Stewardship, the wise use of our resources to glorify God, is the final means of grace that we will discuss in our study of five basic practices of Christian piety. The way we allocate our time, effort, and money speaks volumes about our heart’s priorities, giving us a clear window into our own spiritual maturity.
Our Creator instituted the principle of stewardship in creation when He gave humanity the task of exercising dominion over the earth He created (Gen. 1:27–28). Ever since then, all people have been tasked with managing their natural resources for the purpose of advancing God’s kingdom. This is a principle that is easy to forget because we like to think of our paychecks, properties, investments, energy, and time as our own. Yet “the earth is the Lord’s and the fullness thereof” (Ps. 24:1), and everything to which we attach our name and regard as our “own” belongs ultimately to the Almighty. Our possessions are just temporarily “on loan,” as it were, from God.
Wise stewardship is vital to living coram Deo, before the face of God in a manner pleasing to God. Every dollar we spend in one place is a dollar we cannot spend somewhere else, and if our priorities with our time, money, and talents are not the same as the Lord’s, we are guilty of sin. We can waste our resources like the prodigal son did (Luke 15:11–13), or we can put them to good use in the church.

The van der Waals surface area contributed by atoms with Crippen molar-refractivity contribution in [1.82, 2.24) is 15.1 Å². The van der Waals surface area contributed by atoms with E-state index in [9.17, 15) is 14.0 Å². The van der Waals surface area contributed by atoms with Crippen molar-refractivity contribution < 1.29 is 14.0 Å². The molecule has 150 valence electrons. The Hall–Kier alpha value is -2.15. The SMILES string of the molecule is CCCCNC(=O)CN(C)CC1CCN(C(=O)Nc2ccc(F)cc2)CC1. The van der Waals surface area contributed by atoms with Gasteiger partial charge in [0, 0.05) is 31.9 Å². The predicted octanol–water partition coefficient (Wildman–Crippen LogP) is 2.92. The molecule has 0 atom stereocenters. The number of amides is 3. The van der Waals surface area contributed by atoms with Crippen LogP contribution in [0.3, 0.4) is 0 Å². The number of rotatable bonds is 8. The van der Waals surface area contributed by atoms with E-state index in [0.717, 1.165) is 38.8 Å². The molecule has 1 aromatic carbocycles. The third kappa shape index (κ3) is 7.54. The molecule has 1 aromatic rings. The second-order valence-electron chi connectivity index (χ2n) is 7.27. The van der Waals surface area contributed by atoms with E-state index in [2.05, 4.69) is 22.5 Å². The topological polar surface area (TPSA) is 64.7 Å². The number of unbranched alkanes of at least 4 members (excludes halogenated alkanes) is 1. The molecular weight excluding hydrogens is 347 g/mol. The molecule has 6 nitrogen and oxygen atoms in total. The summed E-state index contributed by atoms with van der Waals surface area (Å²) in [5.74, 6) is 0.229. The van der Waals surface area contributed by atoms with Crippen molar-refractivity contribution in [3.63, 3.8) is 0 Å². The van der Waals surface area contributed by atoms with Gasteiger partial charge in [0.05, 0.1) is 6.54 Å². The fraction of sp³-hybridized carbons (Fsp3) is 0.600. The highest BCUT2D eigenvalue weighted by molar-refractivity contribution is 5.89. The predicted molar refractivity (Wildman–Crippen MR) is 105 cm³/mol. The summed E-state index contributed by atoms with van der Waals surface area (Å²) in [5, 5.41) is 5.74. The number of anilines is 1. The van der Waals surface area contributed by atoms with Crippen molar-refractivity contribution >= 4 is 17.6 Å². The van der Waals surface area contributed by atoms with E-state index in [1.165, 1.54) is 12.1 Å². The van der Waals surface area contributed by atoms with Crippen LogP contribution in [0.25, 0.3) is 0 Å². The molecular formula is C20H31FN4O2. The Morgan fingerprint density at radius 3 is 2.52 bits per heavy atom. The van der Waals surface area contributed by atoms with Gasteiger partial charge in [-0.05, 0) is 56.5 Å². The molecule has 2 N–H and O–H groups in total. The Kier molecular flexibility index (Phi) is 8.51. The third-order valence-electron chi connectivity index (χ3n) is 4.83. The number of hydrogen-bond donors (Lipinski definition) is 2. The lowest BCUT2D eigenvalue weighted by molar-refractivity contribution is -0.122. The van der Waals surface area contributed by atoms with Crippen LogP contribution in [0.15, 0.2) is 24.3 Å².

In today’s passage, God chastises His people for robbing Him and failing to bring their tithes to the storehouse (Mal. 3:8). Unfortunately, this problem continues in the covenant community even today. Routine surveys tell us that more than ninety percent of professing evangelicals fail to tithe. Our priorities rarely conform to the Lord’s. Worship and education are among God’s chief concerns for His people (Lev. 10:3; Deut. 6:6–7), but pastors and teachers consistently rank as the lowest paid professionals in the United States.
Christ’s coming did not abrogate the command to bring our tithes into the storehouse, though we often live contrariwise. Where our treasure is, there our heart will be also (Matt. 6:21), and our checkbooks are one of the best objective guides to the deepest desires of our hearts.
Dr. R.C. Sproul notes that we are free today to give to a variety of Christian causes because in the new covenant there is no longer just one storehouse as under the old covenant. The lion’s share of the tithe should go to one’s local church, he says, but we may also contribute to Christian schools and seminaries, parachurch ministries, and mission organizations as part of our giving. Are you giving to the Lord’s work according to His demands?
For further study:
The Bible in a year:
For the weekend: